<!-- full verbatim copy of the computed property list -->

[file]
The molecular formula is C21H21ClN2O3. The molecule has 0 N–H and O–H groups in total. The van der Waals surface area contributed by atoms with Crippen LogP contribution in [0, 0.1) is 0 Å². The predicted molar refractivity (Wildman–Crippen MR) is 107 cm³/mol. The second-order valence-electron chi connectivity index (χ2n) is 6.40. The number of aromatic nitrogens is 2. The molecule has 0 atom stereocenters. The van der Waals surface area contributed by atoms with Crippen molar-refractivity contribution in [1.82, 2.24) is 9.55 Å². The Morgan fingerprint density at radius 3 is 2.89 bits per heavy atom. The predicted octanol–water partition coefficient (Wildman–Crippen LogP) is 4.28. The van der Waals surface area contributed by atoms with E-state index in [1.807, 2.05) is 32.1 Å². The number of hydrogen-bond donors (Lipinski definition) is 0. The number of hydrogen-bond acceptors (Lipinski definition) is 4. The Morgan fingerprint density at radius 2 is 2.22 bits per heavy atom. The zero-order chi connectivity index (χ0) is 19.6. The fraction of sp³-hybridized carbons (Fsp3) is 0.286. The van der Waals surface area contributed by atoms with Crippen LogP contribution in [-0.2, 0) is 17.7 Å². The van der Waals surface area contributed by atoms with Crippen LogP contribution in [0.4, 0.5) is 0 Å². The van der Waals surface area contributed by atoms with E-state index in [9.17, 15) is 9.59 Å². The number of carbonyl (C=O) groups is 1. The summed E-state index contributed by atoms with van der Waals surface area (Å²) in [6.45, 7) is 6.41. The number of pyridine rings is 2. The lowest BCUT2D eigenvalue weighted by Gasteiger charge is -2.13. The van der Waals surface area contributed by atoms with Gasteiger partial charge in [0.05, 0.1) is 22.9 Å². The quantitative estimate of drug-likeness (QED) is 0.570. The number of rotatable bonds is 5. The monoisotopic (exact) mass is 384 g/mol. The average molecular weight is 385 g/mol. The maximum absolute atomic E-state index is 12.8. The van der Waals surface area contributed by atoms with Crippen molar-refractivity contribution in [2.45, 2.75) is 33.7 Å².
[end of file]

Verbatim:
The molecular formula is C21H21ClN2O3. The molecule has 0 N–H and O–H groups in total. The van der Waals surface area contributed by atoms with Crippen LogP contribution in [0, 0.1) is 0 Å². The predicted molar refractivity (Wildman–Crippen MR) is 107 cm³/mol. The second-order valence-electron chi connectivity index (χ2n) is 6.40. The number of aromatic nitrogens is 2. The molecule has 0 atom stereocenters. The van der Waals surface area contributed by atoms with Crippen molar-refractivity contribution in [1.82, 2.24) is 9.55 Å². The Morgan fingerprint density at radius 3 is 2.89 bits per heavy atom. The predicted octanol–water partition coefficient (Wildman–Crippen LogP) is 4.28. The van der Waals surface area contributed by atoms with E-state index in [1.807, 2.05) is 32.1 Å². The number of hydrogen-bond donors (Lipinski definition) is 0. The number of hydrogen-bond acceptors (Lipinski definition) is 4. The Morgan fingerprint density at radius 2 is 2.22 bits per heavy atom. The zero-order chi connectivity index (χ0) is 19.6. The fraction of sp³-hybridized carbons (Fsp3) is 0.286. The van der Waals surface area contributed by atoms with Crippen LogP contribution in [-0.2, 0) is 17.7 Å². The van der Waals surface area contributed by atoms with Crippen LogP contribution in [0.4, 0.5) is 0 Å². The van der Waals surface area contributed by atoms with E-state index in [9.17, 15) is 9.59 Å². The number of carbonyl (C=O) groups is 1. The summed E-state index contributed by atoms with van der Waals surface area (Å²) in [6.45, 7) is 6.41. The number of pyridine rings is 2. The lowest BCUT2D eigenvalue weighted by Gasteiger charge is -2.13. The van der Waals surface area contributed by atoms with Gasteiger partial charge in [0.05, 0.1) is 22.9 Å². The quantitative estimate of drug-likeness (QED) is 0.570. The number of rotatable bonds is 5. The monoisotopic (exact) mass is 384 g/mol. The average molecular weight is 385 g/mol. The maximum absolute atomic E-state index is 12.8. The van der Waals surface area contributed by atoms with Crippen molar-refractivity contribution in [2.45, 2.75) is 33.7 Å².